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JakilaTheHun (99.92)

Climate Change and Why "Coordinated Global Action" Isn't Necessary



April 14, 2011 – Comments (15) | RELATED TICKERS: CREE , FSLR , ABB

I was reading an article in the New Yorker today about the recent conference organized by George Soros at Bretton Woods, NH.   It was the second annual event for the Institute of New Economic Thinking (INET) and as the name implies, the conference was meant to help foster new ideas on how to deal with major economic and financial issues facing the world.

One issue that came to the forefront was climate change.  Former UK Prime Minster Gordon Brown  argued at the conference that the issue of climate change ”cannot be addressed on an individual basis and can only be resolved by global coordination.”  Brown’s thinking on the subject is hardly “new” or “innovative.”  Rather, it’s a recycling of the conventional wisdom.

Right now, there are basically two predominant schools of thought:

(1) Climate change has major scientific evidence backing it and it’s vital for governments across the world to take aggressive actions to address the issue,

(2) The evidence for climate change is inconclusive and it would be economically disastrous to use government action to solve a problem that may not exist.

In my view, position #1 is more defensible, but I’m increasingly convinced that it’s also a very wrong position.  There is overwhelming scientific evidence that climate change is occurring and being, at the very least, exacerbated (if not wholly caused) by human activities, particularly energy uses that emit carbon into the atmosphere.

I agree that climate change is a very real phenomenon and action is needed to solve it.  Where I’m largely in disagreement is the ‘coordinated global action by governments’ part.  Brown takes it a step further and says that the problem can not be solved by individuals.

The Flaws with “Coordinated Global Action”

There are several flaws with Brown’s argument.  For one — it’s not actually practical.  The idea that we could ever get dozens of governments (at least the major ones) to agree on a realistic plan of action that would reduce carbon emissions is nothing more than fantasy.  China, the US, France, India, Japan, Saudi Arabia, and Brazil all have their own unique issues and it’s extremely unlikely that all would ever agree to any “aggressive plan” that could feasibly reduce carbon emissions by some significant amount.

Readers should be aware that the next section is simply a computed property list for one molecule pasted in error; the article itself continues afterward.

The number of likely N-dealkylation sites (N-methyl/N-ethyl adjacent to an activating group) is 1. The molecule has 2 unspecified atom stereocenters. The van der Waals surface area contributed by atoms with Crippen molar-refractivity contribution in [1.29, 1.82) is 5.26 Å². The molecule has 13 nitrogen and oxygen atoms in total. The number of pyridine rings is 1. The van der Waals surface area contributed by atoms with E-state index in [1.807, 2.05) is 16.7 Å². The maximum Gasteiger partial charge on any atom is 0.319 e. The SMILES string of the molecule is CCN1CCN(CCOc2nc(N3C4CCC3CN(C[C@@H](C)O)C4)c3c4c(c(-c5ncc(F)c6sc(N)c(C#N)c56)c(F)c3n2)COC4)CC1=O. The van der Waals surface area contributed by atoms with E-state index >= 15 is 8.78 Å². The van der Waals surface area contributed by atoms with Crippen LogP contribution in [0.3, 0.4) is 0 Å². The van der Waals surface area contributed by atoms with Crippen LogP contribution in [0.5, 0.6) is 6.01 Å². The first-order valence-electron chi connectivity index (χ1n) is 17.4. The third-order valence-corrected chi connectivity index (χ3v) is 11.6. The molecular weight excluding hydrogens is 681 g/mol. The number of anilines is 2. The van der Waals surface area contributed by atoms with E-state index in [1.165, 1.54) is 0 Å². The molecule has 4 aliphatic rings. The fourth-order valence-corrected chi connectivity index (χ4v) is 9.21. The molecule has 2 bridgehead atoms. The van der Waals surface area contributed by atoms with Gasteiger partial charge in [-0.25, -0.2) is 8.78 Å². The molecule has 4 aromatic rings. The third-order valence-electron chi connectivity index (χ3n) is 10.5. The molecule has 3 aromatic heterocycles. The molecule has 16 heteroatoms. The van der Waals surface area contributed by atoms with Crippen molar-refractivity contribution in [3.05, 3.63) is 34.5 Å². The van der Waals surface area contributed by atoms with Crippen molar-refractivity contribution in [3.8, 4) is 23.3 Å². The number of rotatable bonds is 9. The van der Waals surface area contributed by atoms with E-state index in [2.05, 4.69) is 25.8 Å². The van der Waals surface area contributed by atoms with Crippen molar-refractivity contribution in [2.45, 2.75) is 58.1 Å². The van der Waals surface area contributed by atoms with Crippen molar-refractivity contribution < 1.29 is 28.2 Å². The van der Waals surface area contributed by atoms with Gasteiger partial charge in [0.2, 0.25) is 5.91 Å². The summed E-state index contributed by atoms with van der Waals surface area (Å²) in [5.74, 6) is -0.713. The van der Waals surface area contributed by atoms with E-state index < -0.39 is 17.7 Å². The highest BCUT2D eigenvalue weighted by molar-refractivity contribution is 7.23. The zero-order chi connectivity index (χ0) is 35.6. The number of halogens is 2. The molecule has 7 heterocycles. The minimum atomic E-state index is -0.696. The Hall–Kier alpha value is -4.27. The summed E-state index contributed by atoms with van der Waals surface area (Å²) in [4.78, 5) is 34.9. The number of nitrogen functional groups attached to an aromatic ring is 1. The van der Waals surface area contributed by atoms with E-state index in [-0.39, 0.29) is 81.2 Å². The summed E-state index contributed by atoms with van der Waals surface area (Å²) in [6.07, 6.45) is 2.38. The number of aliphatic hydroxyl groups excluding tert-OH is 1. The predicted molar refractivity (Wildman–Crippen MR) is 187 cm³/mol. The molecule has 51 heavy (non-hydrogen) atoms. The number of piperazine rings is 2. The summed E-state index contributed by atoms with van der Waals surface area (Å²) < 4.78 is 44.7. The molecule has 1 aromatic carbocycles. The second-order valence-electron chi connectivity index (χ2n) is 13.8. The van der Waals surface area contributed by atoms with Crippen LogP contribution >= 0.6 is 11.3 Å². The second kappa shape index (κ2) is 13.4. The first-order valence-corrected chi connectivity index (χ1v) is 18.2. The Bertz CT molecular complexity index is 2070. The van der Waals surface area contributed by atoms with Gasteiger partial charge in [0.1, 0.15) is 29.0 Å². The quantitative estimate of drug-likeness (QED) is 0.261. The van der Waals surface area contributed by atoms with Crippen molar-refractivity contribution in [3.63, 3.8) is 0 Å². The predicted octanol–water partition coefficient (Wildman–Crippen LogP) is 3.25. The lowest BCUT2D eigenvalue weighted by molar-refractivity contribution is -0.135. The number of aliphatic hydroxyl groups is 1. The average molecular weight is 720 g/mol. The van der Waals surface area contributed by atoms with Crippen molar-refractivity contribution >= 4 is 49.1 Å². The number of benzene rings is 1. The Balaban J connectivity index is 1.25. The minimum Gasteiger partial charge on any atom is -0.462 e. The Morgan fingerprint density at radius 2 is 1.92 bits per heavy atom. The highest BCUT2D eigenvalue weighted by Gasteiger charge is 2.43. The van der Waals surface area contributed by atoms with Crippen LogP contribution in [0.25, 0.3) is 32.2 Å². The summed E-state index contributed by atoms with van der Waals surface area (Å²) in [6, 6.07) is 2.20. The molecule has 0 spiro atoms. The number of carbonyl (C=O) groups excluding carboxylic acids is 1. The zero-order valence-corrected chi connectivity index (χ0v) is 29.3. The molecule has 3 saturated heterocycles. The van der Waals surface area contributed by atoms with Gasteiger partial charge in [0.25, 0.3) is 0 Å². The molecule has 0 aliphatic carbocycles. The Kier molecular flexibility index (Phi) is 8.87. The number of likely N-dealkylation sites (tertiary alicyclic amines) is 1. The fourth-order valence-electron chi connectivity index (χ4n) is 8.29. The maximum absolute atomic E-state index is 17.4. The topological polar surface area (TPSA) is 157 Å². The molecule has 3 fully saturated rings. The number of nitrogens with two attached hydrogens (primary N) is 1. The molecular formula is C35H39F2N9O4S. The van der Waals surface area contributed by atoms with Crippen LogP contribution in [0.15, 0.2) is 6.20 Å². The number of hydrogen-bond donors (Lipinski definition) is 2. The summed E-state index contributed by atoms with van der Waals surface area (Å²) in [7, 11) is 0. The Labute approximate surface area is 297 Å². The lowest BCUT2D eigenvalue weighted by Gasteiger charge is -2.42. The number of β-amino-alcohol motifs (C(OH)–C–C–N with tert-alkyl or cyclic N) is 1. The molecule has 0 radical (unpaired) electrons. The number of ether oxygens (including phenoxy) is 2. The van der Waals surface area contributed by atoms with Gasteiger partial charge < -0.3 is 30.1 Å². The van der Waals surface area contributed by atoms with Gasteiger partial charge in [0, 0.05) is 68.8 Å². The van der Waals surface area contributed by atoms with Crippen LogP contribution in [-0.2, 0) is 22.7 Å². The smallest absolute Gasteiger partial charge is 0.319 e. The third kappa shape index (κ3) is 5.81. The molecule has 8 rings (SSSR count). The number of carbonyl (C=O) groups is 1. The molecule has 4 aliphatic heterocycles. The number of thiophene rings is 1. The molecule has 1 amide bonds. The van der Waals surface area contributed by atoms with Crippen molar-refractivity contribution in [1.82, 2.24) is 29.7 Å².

Even if the governments could agree on a plan, it would likely be counter-productive.   What could the governments agree upon?  The immediate thought is some sort of carbon limit scheme, but that would create immediate problems.  Governments would have to implement various schemes to limit carbon emissions, but these schemes would inevitably end up having to focus on stiffing economic production.  Indeed, it’s no coincidence that the “Great Recession” did more to lower emissions in a short period of time than decades of public policy.

So a top-down approach to the problem is in many ways, the wrong approach.  It incentivizes poor decisions in the name of ‘saving the environment.’  Instead of innovating our way out, we would be devolving our way to lower carbon emissions through economic destruction.

Gordon Brown is absolutely wrong on this issues.  It’s not ‘coordinated global action’ by the world’s governments that will solve climate change issues.  It’s those “individuals” that he claims are incapable of solving it.

Empowering the Private Sector to Combat Climate Change

Climate change is a vital issue that needs to be solved by humanity.  Yet, individuals in the private sector are more likely to solve the problem that misguided attempts by large, inefficient governments.

The real solution to climate change:  enact policies that empower small entrepreneurs!   All over the world, there are people who sincerely care about the issue of climate change and are willing to dedicate their entire life to solving it.  They are determined to find a way to get us out of our downward spiral and won’t be happy until they succeed.